Ear rot was not uniform from field to field. This is possibly due to differences in Diplodia stalk rot in previous years, planting date, and hybrid susceptibility. The greatest damage occurred in fields where corn followed corn and stalk tissue from the previous crop was on the soil surface. The disease also was common in many fields where corn followed soybeans and corn stalks from a previous crop were present on the soil surface. We do not know how far spores of S. maydis can be spread by windblown rain, but several hundred yards would be very likely. Therefore, inoculum could be spread to adjacent fields. Fortunately, there have not been problems with feeding grain damaged by Diplodia ear rot to swine or cattle.

Corn Stalk Rot

Premature death and lodging due to corn stalk rot occurred with greater severity over large areas than at any time in the last 10 years. Premature death and lodging were evident as early as late August, and the situation worsened as corn matured. There are numerous factors that contributed to the stalk rot epidemic of 2000. It is very likely that rust and other leaf blight diseases predisposed plants to susceptibility. If leaves of the plant are damaged, the plant is not capable of producing enough carbohydrates to fill kernels and maintain good cell health in the root tissues. As cells in the root and lower stem die, stalk-rotting fungi invade and rot those tissues. Damage to leaves of very young plants by common rust may have had a very detrimental effect on root growth and general plant health. Thus, common rust could have contributed significantly to the stalk rot problems at the end of the growing season.

One contributing factor in many locations was the early fall application of nitrogen when warm winter conditions were conducive for denitrification. Plants that have adequate to high levels of N just after planting but are deficient after flowering become much more susceptible to stalk rot. In some locations, it also is likely that moisture stress was severe enough that photosynthesis was reduced and plants could not produce enough carbohydrates to maintain the health of lower stem tissues and also fill grain. Higher plant populations also favor stalk rot. Seed quality for the 2000 growing season was excellent for most hybrids, and conditions in the spring were good for stand establishment.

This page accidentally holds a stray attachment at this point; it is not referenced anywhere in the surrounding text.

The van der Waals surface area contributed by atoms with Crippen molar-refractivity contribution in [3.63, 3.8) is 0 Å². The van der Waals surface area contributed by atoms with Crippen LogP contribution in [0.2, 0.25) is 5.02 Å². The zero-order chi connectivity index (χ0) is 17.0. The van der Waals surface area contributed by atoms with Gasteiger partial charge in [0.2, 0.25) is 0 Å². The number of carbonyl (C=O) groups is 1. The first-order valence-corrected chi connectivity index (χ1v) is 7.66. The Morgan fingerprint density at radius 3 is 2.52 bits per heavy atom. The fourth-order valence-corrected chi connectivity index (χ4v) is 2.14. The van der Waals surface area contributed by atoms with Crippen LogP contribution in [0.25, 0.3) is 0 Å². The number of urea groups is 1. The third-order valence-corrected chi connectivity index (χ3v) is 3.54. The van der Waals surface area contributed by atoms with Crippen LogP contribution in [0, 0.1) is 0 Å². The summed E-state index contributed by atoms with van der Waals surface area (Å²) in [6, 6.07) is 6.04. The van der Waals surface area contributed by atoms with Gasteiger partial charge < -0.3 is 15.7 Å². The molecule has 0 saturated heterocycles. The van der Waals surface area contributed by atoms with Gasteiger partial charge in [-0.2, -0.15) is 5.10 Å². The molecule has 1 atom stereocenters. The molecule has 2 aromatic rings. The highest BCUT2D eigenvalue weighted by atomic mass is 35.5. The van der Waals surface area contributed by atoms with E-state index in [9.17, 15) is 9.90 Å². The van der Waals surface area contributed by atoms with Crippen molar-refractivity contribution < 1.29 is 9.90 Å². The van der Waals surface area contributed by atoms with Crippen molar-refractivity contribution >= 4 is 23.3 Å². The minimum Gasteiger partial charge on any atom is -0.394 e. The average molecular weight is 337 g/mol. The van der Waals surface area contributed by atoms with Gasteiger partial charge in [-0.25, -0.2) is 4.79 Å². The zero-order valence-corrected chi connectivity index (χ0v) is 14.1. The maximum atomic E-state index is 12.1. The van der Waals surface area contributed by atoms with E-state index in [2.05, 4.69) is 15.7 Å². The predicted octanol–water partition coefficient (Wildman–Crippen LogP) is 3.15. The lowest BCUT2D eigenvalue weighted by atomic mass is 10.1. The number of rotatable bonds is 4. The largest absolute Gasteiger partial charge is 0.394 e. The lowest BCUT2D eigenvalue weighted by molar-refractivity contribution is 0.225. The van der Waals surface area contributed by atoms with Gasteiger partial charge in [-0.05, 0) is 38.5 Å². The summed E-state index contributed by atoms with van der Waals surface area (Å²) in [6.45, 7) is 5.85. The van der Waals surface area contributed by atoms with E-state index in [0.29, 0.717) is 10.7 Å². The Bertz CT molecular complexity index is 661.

Those factors, in conjunction with the tendency to plant higher populations for better yield, may have resulted in plant populations that were high enough to lead to stalk rot.

Planning For the Future

It is difficult, if not impossible, to predict the future importance of corn diseases. It is likely that common rust will not be a problem next summer if temperatures are warmer than in the summer of 2000. Likewise, Diplodia ear rot will not be a problem if the weather is dry just after flowering. If rainy weather occurs shortly after flowering, it is likely that Diplodia ear rot will be serious next summer, particularly on susceptible hybrids. This is likely to continue into the future and consideration should be given to identifying resistant, high-yielding hybrids. It is unlikely that stalk rot will be as big a problem in 2001 as it was in 2000. More farmers delayed application of N, and this winter has been colder, which will result in fewer problems with denitrification and leaching. We also can hope that common rust, eyespot, and gray leaf spot will not cause damage to leaves, thus predisposing hybrids to susceptibility.

Text prepared by Dr. Donald White, Professor of Plant Pathology, UIUC.

Back to Table of Contents